FIG. 6 is a circuit diagram illustrating an exemplary configuration for the charging pump circuit section 20 in the PLL circuit in the embodiment shown in FIG. 1. As shown in FIG. 6, the charging pump circuit section 20 includes: first and second constant current sources I1, I2; switches SW1, SW2, SW3, SW4 turning ON/OFF in response to the signals UP, UP#, DN, DN#, respectively, output from the first phase/frequency detector 10a of the phase/frequency detector circuit section 10; an operational amplifier OPl; a p-channel transistor TP1; and an n-channel transistor TN1. P1 is a current supply point and CNT is an output terminal for supplying current from the current supply point P1 to the lowpass filter 31.

In FIG. 6, a basic charging pump circuit 21, functioning as the first charging pump circuit 20a, includes: the first and second constant current sources I1, I2; the switches SW1, SW2, SW3, SW4; and the operational amplifier OP1. The charging pump circuit section 20 is formed by additionally providing the transistors TP1 and TN1 for the basic charging pump circuit 21. The p-channel transistor TP1 operates as a first current controlling switch in response to the signal UP1 output from the second phase/frequency detector 10b. On the other hand, the n-channel transistor TN1 operates as a second current controlling switch in response to the signal DN1 output from the second phase/frequency detector 10b. The function of the second charging pump circuit 20b is realized by the addition of the p- and n-channel transistors TP1 and TN1.

That is to say, the functions of the first and second charging pump circuits 20a, 20b shown in FIG. 1 are realized by the configuration shown in FIG. 6 alone. As a result, the circuit size of the charging pump circuit section 20 can be reduced and the layout area of the PLL circuit can also be reduced. Alternatively, the first and second charging pump circuits 20a, 20b may be naturally implemented by known charging pump circuits without adopting the configuration shown in FIG. 6.

The values Iup and Idn of the current respectively flowing through the first and second constant current sources I1 and I2 are equal to each other. If the phase/frequency detector circuit section 10 detects no phase/frequency difference, the switches SW2 and Sw4 are turned ON, while the switches SW1 and Sw3 are OFF. Also, neither the p-channel transistor TP1 nor the n-channel transistor TN1 is conductive. As a result, the current flows from the first constant current source I1 through the switches SW2 and SW4 and the second constant current source I2 into the ground.

On the other hand, if the first phase/frequency detector 10a does detect phase/frequency difference, the switch SW1 or SW3 is turned ON. Specifically, if the signal UP indicates that a phase lead has been detected in the reference signal REFCLK, the switch SW1 is turned ON while the switch SW2 is turned OFF. And if the signal DN indicates that a phase lag has been detected in the reference signal REFCLK, the switch SW3 is turned ON while the switch SW4 is turned OFF. The out-put terminal CNT is connected to the low-pass filter 31. Thus, a predetermined amount of current, determined by the capacity of the first and second constant current sources I1 and I2, is supplied to or extracted from the low-pass filter 31 in accordance with the operations of the switches SW1, SW2, SW3 and SW4. In this manner, the voltage value at the low-pass filter 31 can be changed.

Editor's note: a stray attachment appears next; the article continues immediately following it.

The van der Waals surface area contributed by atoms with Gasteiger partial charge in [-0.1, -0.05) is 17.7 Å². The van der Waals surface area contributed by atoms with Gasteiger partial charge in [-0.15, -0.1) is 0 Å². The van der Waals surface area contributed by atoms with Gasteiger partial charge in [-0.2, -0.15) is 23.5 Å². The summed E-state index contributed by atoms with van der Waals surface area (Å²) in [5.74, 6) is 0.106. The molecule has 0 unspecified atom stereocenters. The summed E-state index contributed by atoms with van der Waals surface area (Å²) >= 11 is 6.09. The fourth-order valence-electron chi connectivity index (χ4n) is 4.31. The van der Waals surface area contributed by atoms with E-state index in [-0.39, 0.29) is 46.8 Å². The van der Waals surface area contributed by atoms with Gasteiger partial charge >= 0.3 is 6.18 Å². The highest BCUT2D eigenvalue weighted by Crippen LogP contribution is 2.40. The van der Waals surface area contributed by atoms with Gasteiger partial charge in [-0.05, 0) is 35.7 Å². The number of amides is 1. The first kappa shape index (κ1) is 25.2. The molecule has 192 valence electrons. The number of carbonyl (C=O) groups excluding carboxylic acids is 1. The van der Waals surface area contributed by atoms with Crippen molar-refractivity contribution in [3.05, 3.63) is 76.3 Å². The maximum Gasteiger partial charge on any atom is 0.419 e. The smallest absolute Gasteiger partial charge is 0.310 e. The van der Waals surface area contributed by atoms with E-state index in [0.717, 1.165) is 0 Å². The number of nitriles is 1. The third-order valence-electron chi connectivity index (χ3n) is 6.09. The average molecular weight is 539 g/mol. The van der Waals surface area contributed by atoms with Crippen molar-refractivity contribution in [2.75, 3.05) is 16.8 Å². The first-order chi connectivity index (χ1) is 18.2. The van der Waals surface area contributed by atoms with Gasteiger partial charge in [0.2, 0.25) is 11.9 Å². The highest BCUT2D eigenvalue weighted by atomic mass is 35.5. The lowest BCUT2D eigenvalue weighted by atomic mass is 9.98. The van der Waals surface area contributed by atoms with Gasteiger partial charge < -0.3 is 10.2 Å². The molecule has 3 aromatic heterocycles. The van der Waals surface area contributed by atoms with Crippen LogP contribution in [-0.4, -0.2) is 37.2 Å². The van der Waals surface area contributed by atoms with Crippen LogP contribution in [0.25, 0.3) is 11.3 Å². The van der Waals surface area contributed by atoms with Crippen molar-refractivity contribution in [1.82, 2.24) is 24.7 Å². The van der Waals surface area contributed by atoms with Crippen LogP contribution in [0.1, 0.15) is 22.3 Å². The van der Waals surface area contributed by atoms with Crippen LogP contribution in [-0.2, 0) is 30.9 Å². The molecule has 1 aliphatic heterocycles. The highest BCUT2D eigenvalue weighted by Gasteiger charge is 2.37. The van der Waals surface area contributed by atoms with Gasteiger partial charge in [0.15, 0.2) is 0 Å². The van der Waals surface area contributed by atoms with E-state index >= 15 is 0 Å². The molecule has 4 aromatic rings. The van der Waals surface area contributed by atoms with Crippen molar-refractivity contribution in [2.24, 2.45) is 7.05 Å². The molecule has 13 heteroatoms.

If the phase/frequency difference between the reference signal REFCLK and the produced signal DEVCLK is so large that the second phase/frequency detector 10b, as well as the first phase/frequency detector 10a, has detected the phase/frequency difference, either the p-channel transistor TP1 or the n-channel transistor TN1 is conductive. Specifically, if the second phase/frequency detector 10b has detected a phase lead in the reference signal REFCLK, the p-channel transistor TP1 is turned ON in response to the signal UP1. On the other hand, if the second phase/frequency detector 10b has detected a phase lag in the reference signal REFCLK, the n-channel transistor TN1 is turned ON in response to the signal DN1. Accordingly, an even larger amount of current is supplied to the low-pass filter 31. As a result, the potential changes more drastically in the low-pass filter 31 than the case only the first phase/frequency detector 10a has detected a phase/frequency difference. Though the increase of current is indefinite in such a case, there is no problem. This is because it is not always necessary to control current precisely if the phase/frequency difference between two signals is large.